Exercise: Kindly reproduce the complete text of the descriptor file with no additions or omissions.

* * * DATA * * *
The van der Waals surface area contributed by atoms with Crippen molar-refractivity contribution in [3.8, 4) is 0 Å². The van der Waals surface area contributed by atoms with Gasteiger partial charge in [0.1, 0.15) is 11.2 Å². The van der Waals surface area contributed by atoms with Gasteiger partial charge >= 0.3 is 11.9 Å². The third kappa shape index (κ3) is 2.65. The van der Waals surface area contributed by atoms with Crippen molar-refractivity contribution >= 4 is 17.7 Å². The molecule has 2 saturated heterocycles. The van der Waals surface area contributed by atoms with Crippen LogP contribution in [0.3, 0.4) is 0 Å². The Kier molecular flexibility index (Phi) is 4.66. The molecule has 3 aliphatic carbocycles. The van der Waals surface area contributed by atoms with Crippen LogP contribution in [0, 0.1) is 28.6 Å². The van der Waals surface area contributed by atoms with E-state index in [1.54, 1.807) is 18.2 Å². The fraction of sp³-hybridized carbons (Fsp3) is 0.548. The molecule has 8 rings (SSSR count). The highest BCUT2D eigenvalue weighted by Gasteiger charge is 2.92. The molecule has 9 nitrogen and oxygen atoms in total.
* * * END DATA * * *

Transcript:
The van der Waals surface area contributed by atoms with Crippen molar-refractivity contribution in [3.8, 4) is 0 Å². The van der Waals surface area contributed by atoms with Gasteiger partial charge in [0.1, 0.15) is 11.2 Å². The van der Waals surface area contributed by atoms with Gasteiger partial charge >= 0.3 is 11.9 Å². The third kappa shape index (κ3) is 2.65. The van der Waals surface area contributed by atoms with Crippen molar-refractivity contribution >= 4 is 17.7 Å². The molecule has 2 saturated heterocycles. The van der Waals surface area contributed by atoms with Crippen LogP contribution in [0.3, 0.4) is 0 Å². The Kier molecular flexibility index (Phi) is 4.66. The molecule has 3 aliphatic carbocycles. The van der Waals surface area contributed by atoms with Crippen LogP contribution in [0, 0.1) is 28.6 Å². The van der Waals surface area contributed by atoms with E-state index in [1.54, 1.807) is 18.2 Å². The fraction of sp³-hybridized carbons (Fsp3) is 0.548. The molecule has 8 rings (SSSR count). The highest BCUT2D eigenvalue weighted by Gasteiger charge is 2.92. The molecule has 9 nitrogen and oxygen atoms in total.